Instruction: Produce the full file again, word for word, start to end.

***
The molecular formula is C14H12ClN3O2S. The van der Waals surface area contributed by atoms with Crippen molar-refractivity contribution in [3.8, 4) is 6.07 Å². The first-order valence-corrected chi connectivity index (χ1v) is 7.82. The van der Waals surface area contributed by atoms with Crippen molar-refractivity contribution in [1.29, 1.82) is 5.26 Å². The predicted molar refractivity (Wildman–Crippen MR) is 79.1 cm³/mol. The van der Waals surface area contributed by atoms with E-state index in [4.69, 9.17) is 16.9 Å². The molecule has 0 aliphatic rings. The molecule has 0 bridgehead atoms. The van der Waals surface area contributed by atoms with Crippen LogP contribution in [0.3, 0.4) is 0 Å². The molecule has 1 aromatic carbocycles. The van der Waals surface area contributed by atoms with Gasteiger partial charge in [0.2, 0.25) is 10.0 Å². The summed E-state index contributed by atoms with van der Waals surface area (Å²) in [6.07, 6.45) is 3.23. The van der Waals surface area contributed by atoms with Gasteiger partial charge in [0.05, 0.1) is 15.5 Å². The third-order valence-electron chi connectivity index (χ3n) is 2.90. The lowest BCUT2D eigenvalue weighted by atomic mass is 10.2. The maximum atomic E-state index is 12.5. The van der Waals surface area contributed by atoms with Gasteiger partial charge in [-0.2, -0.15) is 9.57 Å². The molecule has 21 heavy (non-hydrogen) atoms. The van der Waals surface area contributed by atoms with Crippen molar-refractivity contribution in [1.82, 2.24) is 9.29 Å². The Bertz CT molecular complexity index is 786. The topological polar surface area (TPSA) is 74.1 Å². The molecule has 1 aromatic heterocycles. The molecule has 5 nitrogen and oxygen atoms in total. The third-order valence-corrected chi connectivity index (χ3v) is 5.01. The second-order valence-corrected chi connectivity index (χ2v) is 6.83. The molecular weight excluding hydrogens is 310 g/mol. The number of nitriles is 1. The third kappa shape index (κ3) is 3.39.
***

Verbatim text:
The molecular formula is C14H12ClN3O2S. The van der Waals surface area contributed by atoms with Crippen molar-refractivity contribution in [3.8, 4) is 6.07 Å². The first-order valence-corrected chi connectivity index (χ1v) is 7.82. The van der Waals surface area contributed by atoms with Crippen molar-refractivity contribution in [1.29, 1.82) is 5.26 Å². The predicted molar refractivity (Wildman–Crippen MR) is 79.1 cm³/mol. The van der Waals surface area contributed by atoms with E-state index in [4.69, 9.17) is 16.9 Å². The molecule has 0 aliphatic rings. The molecule has 0 bridgehead atoms. The van der Waals surface area contributed by atoms with Crippen LogP contribution in [0.3, 0.4) is 0 Å². The molecule has 1 aromatic carbocycles. The van der Waals surface area contributed by atoms with Gasteiger partial charge in [0.2, 0.25) is 10.0 Å². The summed E-state index contributed by atoms with van der Waals surface area (Å²) in [6.07, 6.45) is 3.23. The van der Waals surface area contributed by atoms with Gasteiger partial charge in [0.05, 0.1) is 15.5 Å². The third-order valence-electron chi connectivity index (χ3n) is 2.90. The lowest BCUT2D eigenvalue weighted by atomic mass is 10.2. The maximum atomic E-state index is 12.5. The van der Waals surface area contributed by atoms with Gasteiger partial charge in [-0.2, -0.15) is 9.57 Å². The molecule has 21 heavy (non-hydrogen) atoms. The van der Waals surface area contributed by atoms with Crippen molar-refractivity contribution in [1.82, 2.24) is 9.29 Å². The Bertz CT molecular complexity index is 786. The topological polar surface area (TPSA) is 74.1 Å². The molecule has 1 aromatic heterocycles. The molecule has 5 nitrogen and oxygen atoms in total. The third-order valence-corrected chi connectivity index (χ3v) is 5.01. The second-order valence-corrected chi connectivity index (χ2v) is 6.83. The molecular weight excluding hydrogens is 310 g/mol. The number of nitriles is 1. The third kappa shape index (κ3) is 3.39.